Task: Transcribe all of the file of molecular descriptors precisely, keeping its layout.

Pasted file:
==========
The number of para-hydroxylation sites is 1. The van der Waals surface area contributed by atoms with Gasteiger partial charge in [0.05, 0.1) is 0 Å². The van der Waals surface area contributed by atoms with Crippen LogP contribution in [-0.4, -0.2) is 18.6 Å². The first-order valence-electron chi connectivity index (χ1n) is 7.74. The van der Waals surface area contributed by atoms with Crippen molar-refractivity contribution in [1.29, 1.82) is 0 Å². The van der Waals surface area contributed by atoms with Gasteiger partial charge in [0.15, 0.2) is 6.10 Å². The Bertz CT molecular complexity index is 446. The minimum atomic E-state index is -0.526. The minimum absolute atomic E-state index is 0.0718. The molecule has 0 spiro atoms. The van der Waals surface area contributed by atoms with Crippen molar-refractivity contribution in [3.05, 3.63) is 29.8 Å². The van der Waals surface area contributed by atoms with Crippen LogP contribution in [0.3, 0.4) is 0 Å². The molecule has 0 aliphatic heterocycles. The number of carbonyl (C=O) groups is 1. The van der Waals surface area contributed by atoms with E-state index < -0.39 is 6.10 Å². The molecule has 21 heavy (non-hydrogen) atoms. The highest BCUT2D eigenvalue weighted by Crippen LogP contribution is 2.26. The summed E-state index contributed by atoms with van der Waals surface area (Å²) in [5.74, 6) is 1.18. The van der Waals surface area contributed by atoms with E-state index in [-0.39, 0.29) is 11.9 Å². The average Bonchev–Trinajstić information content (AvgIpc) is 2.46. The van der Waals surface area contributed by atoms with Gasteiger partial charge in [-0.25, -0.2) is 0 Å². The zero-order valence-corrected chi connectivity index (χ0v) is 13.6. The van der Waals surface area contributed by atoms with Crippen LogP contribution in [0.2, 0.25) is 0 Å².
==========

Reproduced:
The number of para-hydroxylation sites is 1. The van der Waals surface area contributed by atoms with Gasteiger partial charge in [0.05, 0.1) is 0 Å². The van der Waals surface area contributed by atoms with Crippen LogP contribution in [-0.4, -0.2) is 18.6 Å². The first-order valence-electron chi connectivity index (χ1n) is 7.74. The van der Waals surface area contributed by atoms with Crippen molar-refractivity contribution in [1.29, 1.82) is 0 Å². The van der Waals surface area contributed by atoms with Gasteiger partial charge in [0.15, 0.2) is 6.10 Å². The Bertz CT molecular complexity index is 446. The minimum atomic E-state index is -0.526. The minimum absolute atomic E-state index is 0.0718. The molecule has 0 spiro atoms. The van der Waals surface area contributed by atoms with Crippen molar-refractivity contribution in [3.05, 3.63) is 29.8 Å². The van der Waals surface area contributed by atoms with Crippen LogP contribution in [0.3, 0.4) is 0 Å². The molecule has 0 aliphatic heterocycles. The number of carbonyl (C=O) groups is 1. The van der Waals surface area contributed by atoms with E-state index < -0.39 is 6.10 Å². The molecule has 21 heavy (non-hydrogen) atoms. The highest BCUT2D eigenvalue weighted by Crippen LogP contribution is 2.26. The summed E-state index contributed by atoms with van der Waals surface area (Å²) in [5.74, 6) is 1.18. The van der Waals surface area contributed by atoms with E-state index in [-0.39, 0.29) is 11.9 Å². The average Bonchev–Trinajstić information content (AvgIpc) is 2.46. The van der Waals surface area contributed by atoms with Gasteiger partial charge in [-0.25, -0.2) is 0 Å². The zero-order valence-corrected chi connectivity index (χ0v) is 13.6. The van der Waals surface area contributed by atoms with Crippen LogP contribution in [0.2, 0.25) is 0 Å².